In the aftermath of the Chancellor’s Summer Budget, many organisations that represent contractors and freelancers have expressed their disappointment at the plans to change the way travel and subsistence expenses are handled. When George Osborne announced his intention to limit the way in which home-to-work travel expenses can be claimed, it caused outrage amongst independent professionals who believed that the Conservative Party were keen to support the flexible workforce.
Amongst those who expressed their dismay at what appeared to be an about-face on the part of the party who had published a ‘small business manifesto’ in the run-up to the election was the Association of Independent Professionals and the Self Employed. They have pledged to do whatever they can to change the Chancellor’s mind and as such, they are holding a consultation to collect thoughts and opinions from those who will be affected.
Specifically, IPSE wants to hear from those who have their own limited company and can provide real examples of how the planned changes will affect them in their day-to-day dealings as well as in the long-term. IPSE is planning to conduct a formal survey amongst its members in the coming month, but are asking for initial submissions now in order to begin to form a picture of how the restrictions will change the way individuals, particularly limited company contractors, will work.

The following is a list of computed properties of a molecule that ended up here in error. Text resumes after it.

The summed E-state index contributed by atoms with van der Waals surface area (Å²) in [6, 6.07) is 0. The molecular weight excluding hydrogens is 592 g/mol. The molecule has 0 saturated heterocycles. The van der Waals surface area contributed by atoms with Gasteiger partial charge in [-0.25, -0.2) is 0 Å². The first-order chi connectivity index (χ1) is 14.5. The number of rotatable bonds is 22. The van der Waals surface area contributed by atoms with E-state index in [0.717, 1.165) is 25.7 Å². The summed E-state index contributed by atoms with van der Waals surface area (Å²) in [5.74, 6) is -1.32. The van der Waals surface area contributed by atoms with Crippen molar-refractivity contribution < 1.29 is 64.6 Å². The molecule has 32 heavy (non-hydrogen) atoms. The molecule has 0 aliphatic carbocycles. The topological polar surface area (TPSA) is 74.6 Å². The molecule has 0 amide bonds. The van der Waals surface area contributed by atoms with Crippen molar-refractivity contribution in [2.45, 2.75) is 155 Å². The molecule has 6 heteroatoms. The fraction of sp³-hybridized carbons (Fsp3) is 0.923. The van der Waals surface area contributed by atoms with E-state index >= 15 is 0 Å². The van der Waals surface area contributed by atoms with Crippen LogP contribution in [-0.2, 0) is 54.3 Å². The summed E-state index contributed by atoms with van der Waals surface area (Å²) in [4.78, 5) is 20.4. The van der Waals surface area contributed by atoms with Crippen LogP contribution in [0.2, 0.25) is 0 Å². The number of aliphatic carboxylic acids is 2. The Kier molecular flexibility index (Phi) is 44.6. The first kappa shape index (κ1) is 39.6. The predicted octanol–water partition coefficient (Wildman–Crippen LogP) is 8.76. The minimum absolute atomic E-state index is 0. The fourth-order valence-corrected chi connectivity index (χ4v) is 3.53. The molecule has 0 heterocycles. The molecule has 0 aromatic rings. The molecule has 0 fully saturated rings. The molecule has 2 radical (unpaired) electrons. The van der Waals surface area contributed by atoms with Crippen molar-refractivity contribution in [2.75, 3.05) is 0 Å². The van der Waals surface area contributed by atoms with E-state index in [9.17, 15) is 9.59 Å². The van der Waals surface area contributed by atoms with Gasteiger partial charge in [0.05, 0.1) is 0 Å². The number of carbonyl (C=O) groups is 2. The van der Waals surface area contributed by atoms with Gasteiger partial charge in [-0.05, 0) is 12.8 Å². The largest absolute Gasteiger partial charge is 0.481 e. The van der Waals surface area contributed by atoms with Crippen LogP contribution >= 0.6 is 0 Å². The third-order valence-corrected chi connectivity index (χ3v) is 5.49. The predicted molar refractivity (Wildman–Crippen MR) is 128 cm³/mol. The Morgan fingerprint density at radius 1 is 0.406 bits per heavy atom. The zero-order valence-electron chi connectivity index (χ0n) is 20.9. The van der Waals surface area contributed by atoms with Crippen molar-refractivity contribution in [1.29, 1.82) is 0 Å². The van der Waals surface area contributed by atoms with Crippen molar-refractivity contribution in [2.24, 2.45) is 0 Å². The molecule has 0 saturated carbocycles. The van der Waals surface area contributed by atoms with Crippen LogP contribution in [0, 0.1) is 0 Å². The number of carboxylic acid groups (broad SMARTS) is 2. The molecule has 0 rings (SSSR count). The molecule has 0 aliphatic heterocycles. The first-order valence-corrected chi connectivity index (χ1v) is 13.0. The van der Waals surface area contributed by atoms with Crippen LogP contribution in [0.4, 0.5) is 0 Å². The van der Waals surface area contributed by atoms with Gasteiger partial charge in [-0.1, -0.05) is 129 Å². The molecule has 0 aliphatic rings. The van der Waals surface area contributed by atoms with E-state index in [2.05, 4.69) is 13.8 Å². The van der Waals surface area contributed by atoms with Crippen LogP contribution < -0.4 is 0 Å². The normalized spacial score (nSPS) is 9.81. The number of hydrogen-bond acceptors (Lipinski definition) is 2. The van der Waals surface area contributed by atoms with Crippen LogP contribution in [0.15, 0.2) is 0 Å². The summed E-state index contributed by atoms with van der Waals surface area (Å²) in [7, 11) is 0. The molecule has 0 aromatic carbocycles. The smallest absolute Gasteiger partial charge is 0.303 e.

They are keen to hear from people from a variety of sectors and in a selection of different roles and they want to get an idea of how much people are currently claiming as well as what those figures represent as a percentage of their overall turnover. They will be collating data about the number of journeys people take, the different locations that people work at and the amount of notice they get that travel will be required as one of the leading bodies representing freelancers, contractors and small businesses, IPSE have long been campaigning for measures to be taken which level the playing field between those in permanent employment and those who work for themselves. They were heartened when the government announced plans to review the way pensions, mortgages and maternity leave are handled for self-employed workers, although much of this early optimism has been undermined by the recent Budget announcement. Nonetheless, the organisation is determined to maintain a degree of pressure on the government to rethink the way they are treating contractors before the new rules come into play.
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